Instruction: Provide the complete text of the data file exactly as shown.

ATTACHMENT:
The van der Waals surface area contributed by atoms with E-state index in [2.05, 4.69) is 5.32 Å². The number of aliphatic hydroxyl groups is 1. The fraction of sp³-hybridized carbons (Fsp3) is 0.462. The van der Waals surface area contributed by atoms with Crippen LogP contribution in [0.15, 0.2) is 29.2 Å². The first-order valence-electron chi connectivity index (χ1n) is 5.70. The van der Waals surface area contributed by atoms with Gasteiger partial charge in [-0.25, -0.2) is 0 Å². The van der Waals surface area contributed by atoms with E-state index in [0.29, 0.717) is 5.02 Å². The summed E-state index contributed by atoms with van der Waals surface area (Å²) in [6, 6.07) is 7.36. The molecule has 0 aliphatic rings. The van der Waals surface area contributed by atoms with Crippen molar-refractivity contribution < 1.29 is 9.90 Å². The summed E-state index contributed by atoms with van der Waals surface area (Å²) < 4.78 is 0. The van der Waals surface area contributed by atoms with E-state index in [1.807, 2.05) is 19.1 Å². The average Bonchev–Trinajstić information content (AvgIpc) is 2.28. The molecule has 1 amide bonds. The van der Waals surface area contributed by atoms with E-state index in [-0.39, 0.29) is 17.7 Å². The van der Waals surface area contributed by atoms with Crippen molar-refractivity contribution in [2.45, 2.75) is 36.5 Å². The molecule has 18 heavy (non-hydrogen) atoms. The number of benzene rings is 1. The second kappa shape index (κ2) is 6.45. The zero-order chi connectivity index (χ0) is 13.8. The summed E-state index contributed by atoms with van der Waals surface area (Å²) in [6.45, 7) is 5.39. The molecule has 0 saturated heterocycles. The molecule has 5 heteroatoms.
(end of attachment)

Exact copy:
The van der Waals surface area contributed by atoms with E-state index in [2.05, 4.69) is 5.32 Å². The number of aliphatic hydroxyl groups is 1. The fraction of sp³-hybridized carbons (Fsp3) is 0.462. The van der Waals surface area contributed by atoms with Crippen LogP contribution in [0.15, 0.2) is 29.2 Å². The first-order valence-electron chi connectivity index (χ1n) is 5.70. The van der Waals surface area contributed by atoms with Gasteiger partial charge in [-0.25, -0.2) is 0 Å². The van der Waals surface area contributed by atoms with E-state index in [0.29, 0.717) is 5.02 Å². The summed E-state index contributed by atoms with van der Waals surface area (Å²) in [6, 6.07) is 7.36. The molecule has 0 aliphatic rings. The van der Waals surface area contributed by atoms with Crippen molar-refractivity contribution < 1.29 is 9.90 Å². The summed E-state index contributed by atoms with van der Waals surface area (Å²) < 4.78 is 0. The van der Waals surface area contributed by atoms with E-state index in [1.807, 2.05) is 19.1 Å². The average Bonchev–Trinajstić information content (AvgIpc) is 2.28. The molecule has 1 amide bonds. The van der Waals surface area contributed by atoms with E-state index in [-0.39, 0.29) is 17.7 Å². The van der Waals surface area contributed by atoms with Crippen molar-refractivity contribution in [2.45, 2.75) is 36.5 Å². The molecule has 18 heavy (non-hydrogen) atoms. The number of benzene rings is 1. The second kappa shape index (κ2) is 6.45. The zero-order chi connectivity index (χ0) is 13.8. The summed E-state index contributed by atoms with van der Waals surface area (Å²) in [6.45, 7) is 5.39. The molecule has 0 saturated heterocycles. The molecule has 5 heteroatoms.